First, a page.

- TikTok’s future in the US is unclear as it faces off against the Trump administration’s executive orders attempting to ban the app nationwide.
- Bloomberg reports that TikTok employees are scared about the status of their employment, and are regularly asking executives about layoffs and job security.
- Employees are reportedly referring the deadline Trump has set for a TikTok ban as “D-Day” in preparation of job losses.
- Through the uncertainty, TikTok has grown its US operations to 1,500 employees, and has committed to creating 10,000 jobs by 2023.
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Despite assurances TikTok isn’t leaving the United States, employees at the company reportedly fear they will soon be without a job.
Bloomberg reports that TikTok executives are regularly fielding questions in virtual town halls from employees wondering if they will still have a job in a couple of months. Employees’ uncertainty in their future comes as the September 15 deadline Donald Trump has set to ban TikTok approaches – a date employees are internally referring to as “D-Day.”
TikTok is facing a full-scale attack from the Trump administration, who has issued two executive orders aimed at TikTok based on accusations its parent company, ByteDance, allows the Chinese government to use the platform to spy on Americans, posing national-security risks for the US.
There are signs, however, that back up the company’s assurance TikTok isn’t going anywhere: Trump’s orders are already raising legal challenges and a potential lawsuit, and talks are taking place to sell off the company’s US operations to an American tech company.
Even as employees question their future at the company, TikTok is rapidly expanding its presence in the US. The company says it now has 1,500 US employees, two-thirds of which have been hired during the coronavirus pandemic. TikTok is actively hiring in several cities, and has pledged to create 10,000 jobs in the US by 2023.
Unable to meet in person, TikTok employees told Bloomberg they instead bond “over the collective fight to keep the company alive.”
In a statement to Business Insider, a TikTok spokesperson echoed the company’s pledge to create US jobs, and said Trump’s actions have forced the company “to hold on widescale hiring” in the US.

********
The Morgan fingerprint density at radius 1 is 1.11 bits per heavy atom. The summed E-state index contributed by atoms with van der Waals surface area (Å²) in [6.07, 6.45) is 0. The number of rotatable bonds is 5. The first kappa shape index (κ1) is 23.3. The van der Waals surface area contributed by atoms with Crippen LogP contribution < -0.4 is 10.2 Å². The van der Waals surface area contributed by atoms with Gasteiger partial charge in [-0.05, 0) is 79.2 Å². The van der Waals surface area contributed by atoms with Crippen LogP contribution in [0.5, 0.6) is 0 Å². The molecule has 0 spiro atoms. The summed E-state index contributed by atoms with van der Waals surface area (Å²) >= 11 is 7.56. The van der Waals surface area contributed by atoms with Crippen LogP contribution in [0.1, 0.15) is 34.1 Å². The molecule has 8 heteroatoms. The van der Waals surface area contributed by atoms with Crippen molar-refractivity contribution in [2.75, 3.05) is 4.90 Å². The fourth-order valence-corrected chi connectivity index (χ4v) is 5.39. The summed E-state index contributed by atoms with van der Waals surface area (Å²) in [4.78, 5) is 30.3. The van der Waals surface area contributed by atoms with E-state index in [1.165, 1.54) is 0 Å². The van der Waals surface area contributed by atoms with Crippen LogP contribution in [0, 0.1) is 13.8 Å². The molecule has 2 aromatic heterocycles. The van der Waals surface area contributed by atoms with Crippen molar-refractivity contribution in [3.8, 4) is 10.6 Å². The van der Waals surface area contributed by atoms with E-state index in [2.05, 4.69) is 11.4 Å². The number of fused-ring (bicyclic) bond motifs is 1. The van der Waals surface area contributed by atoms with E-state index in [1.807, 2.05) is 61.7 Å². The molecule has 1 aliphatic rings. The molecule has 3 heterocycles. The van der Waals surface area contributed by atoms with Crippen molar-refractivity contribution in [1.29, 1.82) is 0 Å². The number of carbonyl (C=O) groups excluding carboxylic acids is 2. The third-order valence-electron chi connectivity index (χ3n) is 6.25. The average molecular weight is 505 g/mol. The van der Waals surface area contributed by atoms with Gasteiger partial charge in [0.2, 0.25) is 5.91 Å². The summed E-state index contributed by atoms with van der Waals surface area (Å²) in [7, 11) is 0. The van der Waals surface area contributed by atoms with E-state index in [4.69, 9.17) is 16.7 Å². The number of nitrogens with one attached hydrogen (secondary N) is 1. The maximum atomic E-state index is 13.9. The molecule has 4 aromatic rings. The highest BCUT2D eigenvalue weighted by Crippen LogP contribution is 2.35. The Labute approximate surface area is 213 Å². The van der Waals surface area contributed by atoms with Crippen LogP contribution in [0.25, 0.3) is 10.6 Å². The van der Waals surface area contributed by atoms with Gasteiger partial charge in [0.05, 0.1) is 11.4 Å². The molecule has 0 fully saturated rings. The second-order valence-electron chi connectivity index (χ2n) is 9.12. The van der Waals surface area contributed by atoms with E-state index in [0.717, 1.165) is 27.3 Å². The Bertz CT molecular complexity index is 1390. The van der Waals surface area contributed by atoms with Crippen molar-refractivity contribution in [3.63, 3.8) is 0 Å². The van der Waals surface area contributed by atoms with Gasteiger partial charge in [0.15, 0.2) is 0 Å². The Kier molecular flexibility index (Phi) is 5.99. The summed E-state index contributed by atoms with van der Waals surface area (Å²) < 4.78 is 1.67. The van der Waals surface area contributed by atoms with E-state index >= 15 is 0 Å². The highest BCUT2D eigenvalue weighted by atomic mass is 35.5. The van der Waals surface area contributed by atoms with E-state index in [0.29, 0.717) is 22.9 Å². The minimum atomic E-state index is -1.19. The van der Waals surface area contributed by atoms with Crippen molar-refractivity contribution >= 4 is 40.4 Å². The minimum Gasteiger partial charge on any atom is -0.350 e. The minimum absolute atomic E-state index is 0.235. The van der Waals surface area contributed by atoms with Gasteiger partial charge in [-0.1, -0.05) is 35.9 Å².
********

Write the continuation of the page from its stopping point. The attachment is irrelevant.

“We’re working hard to ensure that we can offer employment for years to come as we build an enduring platform for our users, creators, partners, and the broader community,” the spokesperson told Business Insider. “We’re committed to being here for the long run for our 1500 US employees and the 100 million Americans who love TikTok because it’s their home for entertainment, self-expression, and connection.”
Trump first issued an executive order in early August banning Americans from making “any transactions” with TikTok and ByteDance, set to go into effect on September 15. Last week, Trump issued another executive order regarding TikTok, citing national-security concerns to force ByteDance to sell off its US operations. The second order extended the deadline into November for ByteDance to finalise a deal.
Microsoft has remained the frontrunner in talks to acquire TikTok’s US operations, which have been pegged anywhere between $US10 billion and $US50 billion. However, reports indicate these discussions could not end in a deal, and that ByteDance is only entertaining acquisition talks as it prepares to fight back against Trump.
NPR reported in early August that TikTok is planning to sue the Trump administration over its proposed ban, claiming the company wasn’t given “a chance to respond” to the executive orders. Nothing since has been reported about the status of the lawsuit that, if filed, could delay the implementation of Trump’s order.
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